In testimony before a House Government Reform Subcommittee in August, the General Accounting Office – Congress's investigative arm – cited effective intergovernmental coordination as a key to success and laid out some of the big challenges that lie ahead.
"Realistically, however, in the short term, the magnitude of the challenges facing the new department will clearly require substantial time and effort and will take additional resources to make it effective," said Paul Posner, the GAO's managing director for federal budget and strategic issues.
Roles and responsibilities within and between levels of government and with the private sector are evolving and need to be clarified, Posner said in his testimony. Officials also need a baseline set of performance goals and measures upon which to assess and improve preparedness, especially considering that capabilities to respond to an attack vary widely across the country, he said.
Counting the cost, and coming up short
The new focus on security comes with a steep price tag in difficult economic times. Cities have called on the federal government for more assistance.
"In an environment where 40-odd states are experiencing budget deficits and oftentimes solving those deficits, in part, on the backs of cities and towns, you're getting communities that are stressed by the increased demand to provide security services," said Mayor John DiStefano of New Haven, Connecticut.
Local officials are concerned that, at the same time that cash-strapped cities are being asked to do more to counter terrorism, federal agencies are directing resources away from such areas as drug enforcement, creating an even greater burden for municipalities.
"Most cities are having to do a lot of these things on their own dime," said Steve Charvat, director of training for the Washington, D.C., Emergency Management Agency. "They're lucky if they can do the bread-and-butter type disaster plans, much less everything that's been thrown on their plate since 9/11."
Health care challenges
Last year's anthrax attacks that killed five people exposed vulnerabilities in preparedness for bioterrorism and gave cities another area that demanded more manpower and resources.
The U.S. Conference of Mayors survey found chemical and biological threats to be the biggest area of concern, far ahead of more typical disasters like hurricanes, floods or winter storms.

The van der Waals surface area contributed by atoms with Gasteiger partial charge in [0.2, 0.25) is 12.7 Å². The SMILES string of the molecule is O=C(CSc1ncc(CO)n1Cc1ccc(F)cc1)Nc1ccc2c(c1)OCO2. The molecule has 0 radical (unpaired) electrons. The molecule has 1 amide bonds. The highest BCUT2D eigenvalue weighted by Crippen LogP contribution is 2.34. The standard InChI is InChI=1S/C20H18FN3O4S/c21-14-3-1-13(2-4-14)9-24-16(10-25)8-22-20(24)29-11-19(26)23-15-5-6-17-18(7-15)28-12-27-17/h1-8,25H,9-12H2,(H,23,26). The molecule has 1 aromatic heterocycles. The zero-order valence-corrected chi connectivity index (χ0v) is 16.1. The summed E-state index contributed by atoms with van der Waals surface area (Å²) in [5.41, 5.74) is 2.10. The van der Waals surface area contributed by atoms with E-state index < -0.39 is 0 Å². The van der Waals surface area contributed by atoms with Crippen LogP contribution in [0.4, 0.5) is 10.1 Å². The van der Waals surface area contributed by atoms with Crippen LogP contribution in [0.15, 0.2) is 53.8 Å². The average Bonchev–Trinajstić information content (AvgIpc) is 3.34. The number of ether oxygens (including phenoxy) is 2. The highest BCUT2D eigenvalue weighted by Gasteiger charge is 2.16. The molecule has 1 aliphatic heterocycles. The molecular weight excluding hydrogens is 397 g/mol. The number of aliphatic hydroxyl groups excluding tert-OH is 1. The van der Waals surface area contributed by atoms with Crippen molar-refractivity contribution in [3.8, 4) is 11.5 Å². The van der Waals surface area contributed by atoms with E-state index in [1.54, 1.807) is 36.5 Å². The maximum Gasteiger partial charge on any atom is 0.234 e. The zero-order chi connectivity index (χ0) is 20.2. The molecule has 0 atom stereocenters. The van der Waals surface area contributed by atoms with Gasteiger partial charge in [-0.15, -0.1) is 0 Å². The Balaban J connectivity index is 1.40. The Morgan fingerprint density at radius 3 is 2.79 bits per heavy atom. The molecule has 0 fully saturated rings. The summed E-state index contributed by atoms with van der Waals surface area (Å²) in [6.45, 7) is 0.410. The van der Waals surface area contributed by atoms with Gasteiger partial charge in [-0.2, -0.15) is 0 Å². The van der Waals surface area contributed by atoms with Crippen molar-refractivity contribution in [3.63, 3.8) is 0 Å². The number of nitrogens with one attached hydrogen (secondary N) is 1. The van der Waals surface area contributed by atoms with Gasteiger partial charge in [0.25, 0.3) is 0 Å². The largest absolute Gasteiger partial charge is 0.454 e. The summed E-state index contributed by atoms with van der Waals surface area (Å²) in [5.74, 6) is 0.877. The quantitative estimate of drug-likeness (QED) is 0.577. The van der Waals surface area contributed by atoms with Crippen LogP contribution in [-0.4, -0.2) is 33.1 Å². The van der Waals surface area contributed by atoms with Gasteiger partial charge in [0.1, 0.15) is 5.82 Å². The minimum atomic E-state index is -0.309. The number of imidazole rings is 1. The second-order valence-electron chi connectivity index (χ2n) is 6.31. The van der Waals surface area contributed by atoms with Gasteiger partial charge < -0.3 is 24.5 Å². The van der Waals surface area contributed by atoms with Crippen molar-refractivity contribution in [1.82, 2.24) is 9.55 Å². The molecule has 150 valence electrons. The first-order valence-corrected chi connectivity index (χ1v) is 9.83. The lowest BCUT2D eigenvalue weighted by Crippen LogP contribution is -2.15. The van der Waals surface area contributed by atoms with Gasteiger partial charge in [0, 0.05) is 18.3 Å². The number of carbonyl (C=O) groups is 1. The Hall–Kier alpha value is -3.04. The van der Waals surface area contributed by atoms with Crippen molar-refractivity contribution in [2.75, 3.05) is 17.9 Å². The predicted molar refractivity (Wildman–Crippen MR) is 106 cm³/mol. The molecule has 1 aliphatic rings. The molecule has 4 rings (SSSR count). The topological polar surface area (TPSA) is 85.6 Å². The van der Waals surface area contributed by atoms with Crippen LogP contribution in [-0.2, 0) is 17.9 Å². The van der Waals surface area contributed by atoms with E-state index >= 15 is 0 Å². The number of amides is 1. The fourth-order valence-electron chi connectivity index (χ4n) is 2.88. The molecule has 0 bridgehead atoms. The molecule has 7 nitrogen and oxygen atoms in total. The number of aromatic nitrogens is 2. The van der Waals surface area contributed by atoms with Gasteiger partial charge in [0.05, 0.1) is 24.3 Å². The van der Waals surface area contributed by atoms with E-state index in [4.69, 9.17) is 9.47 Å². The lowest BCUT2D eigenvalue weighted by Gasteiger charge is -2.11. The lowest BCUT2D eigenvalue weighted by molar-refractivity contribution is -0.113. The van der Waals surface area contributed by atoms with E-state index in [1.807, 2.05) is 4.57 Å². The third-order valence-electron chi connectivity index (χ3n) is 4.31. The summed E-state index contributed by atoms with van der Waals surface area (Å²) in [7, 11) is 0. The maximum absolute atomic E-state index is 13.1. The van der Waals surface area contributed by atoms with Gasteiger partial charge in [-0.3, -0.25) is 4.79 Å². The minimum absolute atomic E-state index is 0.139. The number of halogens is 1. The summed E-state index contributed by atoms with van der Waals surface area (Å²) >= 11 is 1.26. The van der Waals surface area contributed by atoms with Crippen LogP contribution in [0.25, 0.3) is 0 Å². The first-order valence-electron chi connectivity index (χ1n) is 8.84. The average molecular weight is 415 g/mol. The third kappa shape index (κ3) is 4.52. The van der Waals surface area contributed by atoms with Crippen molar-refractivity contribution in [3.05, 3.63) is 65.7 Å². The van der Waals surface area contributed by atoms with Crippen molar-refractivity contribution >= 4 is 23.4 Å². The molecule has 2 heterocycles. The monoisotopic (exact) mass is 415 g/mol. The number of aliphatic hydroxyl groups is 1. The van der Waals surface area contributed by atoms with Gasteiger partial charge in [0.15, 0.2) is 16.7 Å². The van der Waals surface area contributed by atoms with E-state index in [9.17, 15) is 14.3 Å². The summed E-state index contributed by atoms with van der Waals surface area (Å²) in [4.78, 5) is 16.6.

In response, cities have stepped up bioterrorism-related training, developed and implemented hospital coordination plans and purchased new equipment with an eye toward keeping any biological event to a manageable size.
"There is no way to have an accordion-like health care system that will be able to expand to meet a massive epidemic without paying huge health care costs on an ongoing basis to keep it available," said Dr. Seth Foldy, health commissioner for Milwaukee, Wisconsin. "That's why we put the premium on prevention, on establishing systems for early identification."
Clearly, officials at all levels of government have become much more aware of the threat posed by terrorism. That, some officials say, has helped break down barriers that previously existed between agencies.
"The thing that is different now than it was a year ago is that people are much more willing to put their private agendas and even egos on the side and bring the problem to the table, and find out in an integrated way how we can deal with it," said Terry Tullier, deputy chief of the New Orleans Fire Department and interim director of the city's Department of Emergency Management.
The public has also become more involved, and officials report a significant increase in inquiries about volunteer programs.
Indianapolis's Beering says a big challenge down the road may be to maintain that kind of awareness and involvement, especially considering the unpredictable nature of terrorist attacks.
"We are dealing with an inherently elusive threat, and one where terrorists don't typically call and say, 'We're going to attack you on Monday at 9 o'clock,'" Beering said. "And so we have fragmentary information that is being gathered that does not typically paint a complete picture of what is likely or even what is possible."